Celebrating Multichoice Namibia’s 25th Anniversary with Sanet Steenkamp
Education is the Backbone of Our Economy
What is the importance of education?
There’s no doubt, if we want to develop a nation, education is the backbone. Every child is unique, every child has got their own learning pace and every child has got their own piece of talent that needs to be nurtured. That is the role of a teacher. I am a firm believer that education can turn things around.
Education can break the cycle of poverty. Education can break barriers. Education is not just about having a strong core curriculum. It’s not just having qualified teachers, education is also a calling and a passion. We need children that will be able to be part of the workforce in Namibia. People who can work and think analytically, think critically and act with decisiveness. That is what education can bring to the table and that’s why it’s so important.
What’s your philosophy in life?
Give everything you have. There is a lot that is beyond our control but, if all of us go to bed every night knowing that I have given my level best and I have worked today with integrity and I have adhered to strong work ethics, that’s what I believe in. Living and working with integrity.
I’ve realised that doing the right thing is actually very hard especially if you have to do it under circumstances that are constantly evolving but, that is what I vouch for and that is what I stand for.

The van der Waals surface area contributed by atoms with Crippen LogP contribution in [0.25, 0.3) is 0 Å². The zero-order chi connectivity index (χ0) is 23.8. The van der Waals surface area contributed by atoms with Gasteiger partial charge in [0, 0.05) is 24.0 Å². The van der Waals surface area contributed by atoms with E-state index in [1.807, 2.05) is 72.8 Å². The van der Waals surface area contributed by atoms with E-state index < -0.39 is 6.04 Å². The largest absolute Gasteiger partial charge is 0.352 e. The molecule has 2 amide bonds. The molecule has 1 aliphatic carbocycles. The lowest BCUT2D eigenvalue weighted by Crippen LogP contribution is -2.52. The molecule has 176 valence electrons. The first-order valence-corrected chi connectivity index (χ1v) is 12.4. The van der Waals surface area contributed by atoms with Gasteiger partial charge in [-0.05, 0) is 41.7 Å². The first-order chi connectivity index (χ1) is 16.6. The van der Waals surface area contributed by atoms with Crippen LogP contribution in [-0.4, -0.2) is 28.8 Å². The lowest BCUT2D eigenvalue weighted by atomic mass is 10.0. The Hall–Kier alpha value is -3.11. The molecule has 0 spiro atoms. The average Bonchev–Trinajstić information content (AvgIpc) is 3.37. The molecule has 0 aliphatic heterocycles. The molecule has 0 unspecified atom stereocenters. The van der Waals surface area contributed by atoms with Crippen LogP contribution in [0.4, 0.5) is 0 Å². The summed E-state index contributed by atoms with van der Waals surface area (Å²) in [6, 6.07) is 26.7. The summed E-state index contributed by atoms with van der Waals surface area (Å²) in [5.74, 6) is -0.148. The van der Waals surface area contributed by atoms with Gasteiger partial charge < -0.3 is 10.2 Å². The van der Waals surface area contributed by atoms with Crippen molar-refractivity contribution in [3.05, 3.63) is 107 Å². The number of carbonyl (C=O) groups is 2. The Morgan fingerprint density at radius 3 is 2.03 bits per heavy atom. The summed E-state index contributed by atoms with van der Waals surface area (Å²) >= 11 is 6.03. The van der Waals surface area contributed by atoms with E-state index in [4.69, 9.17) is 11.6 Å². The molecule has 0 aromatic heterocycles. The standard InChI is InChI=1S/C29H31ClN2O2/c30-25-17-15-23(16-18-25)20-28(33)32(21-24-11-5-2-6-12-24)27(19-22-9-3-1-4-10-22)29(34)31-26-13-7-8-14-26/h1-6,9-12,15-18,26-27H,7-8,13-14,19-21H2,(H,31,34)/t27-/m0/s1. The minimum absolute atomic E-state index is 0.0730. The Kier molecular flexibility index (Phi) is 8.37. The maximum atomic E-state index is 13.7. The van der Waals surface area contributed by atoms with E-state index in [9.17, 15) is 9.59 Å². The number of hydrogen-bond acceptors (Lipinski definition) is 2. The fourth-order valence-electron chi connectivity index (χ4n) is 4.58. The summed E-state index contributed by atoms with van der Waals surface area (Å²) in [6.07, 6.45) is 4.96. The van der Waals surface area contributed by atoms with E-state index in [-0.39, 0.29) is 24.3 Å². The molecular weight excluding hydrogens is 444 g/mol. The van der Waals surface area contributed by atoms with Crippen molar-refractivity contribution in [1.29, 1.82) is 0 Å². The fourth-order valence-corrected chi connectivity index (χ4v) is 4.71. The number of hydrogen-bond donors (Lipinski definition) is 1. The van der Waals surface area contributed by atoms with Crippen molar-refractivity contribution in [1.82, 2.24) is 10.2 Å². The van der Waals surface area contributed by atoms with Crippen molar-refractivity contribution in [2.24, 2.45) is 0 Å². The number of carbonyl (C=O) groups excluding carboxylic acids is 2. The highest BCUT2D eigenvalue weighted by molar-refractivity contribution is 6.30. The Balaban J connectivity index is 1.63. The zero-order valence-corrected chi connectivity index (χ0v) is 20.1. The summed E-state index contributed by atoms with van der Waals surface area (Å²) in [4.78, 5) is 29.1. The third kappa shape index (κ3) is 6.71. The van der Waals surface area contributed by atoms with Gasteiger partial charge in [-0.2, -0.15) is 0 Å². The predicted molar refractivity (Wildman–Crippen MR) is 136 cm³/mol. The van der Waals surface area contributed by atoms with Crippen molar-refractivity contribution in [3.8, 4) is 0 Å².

Tell us about your journey with MultiChoice, your favorite moments, memories and highlights?
My family is Afrikaans speaking, so at night after a long day of English, we all enjoy Afrikaans television programmes, and learn and laugh and cry about it.
I also have the experience of MultiChoice being a great partner and actually sponsoring free educational bouquets to the Ministry in more than three hundred schools. You can just imagine except for entertainment and except for enriching lives, MultiChoice does much more for our learners. MultiChoice really helps us, in my view, to bridge the gap between the rural and the urban areas and the digital gap that is there. Radio might be open and available for everyone, but it’s not the same with print media. There are children who are exposed to television for the first time via the Resource Centres sponsored by MultiChoice.
How has MultiChoice contributed towards education and what is the importance of television in education?
Well you can imagine the generation that we are serving, the learner, the children, this is the generation that has embraced technology. This is the generation that is really, living in the digital age or space. Since the start of our partnership, more than 300 schools have fully equipped MultiChoice Resource Centres. Children have access to more than nine educational programs they can watch. Imagine children or even the teachers watching National Geographic Wild, Animal Planet, BBC, BBC World or BBC Knowledge- how that enriches their lives. I firmly believe and I’ve seen it, the children get to argue better, and it compliments our curriculum, which is outstanding.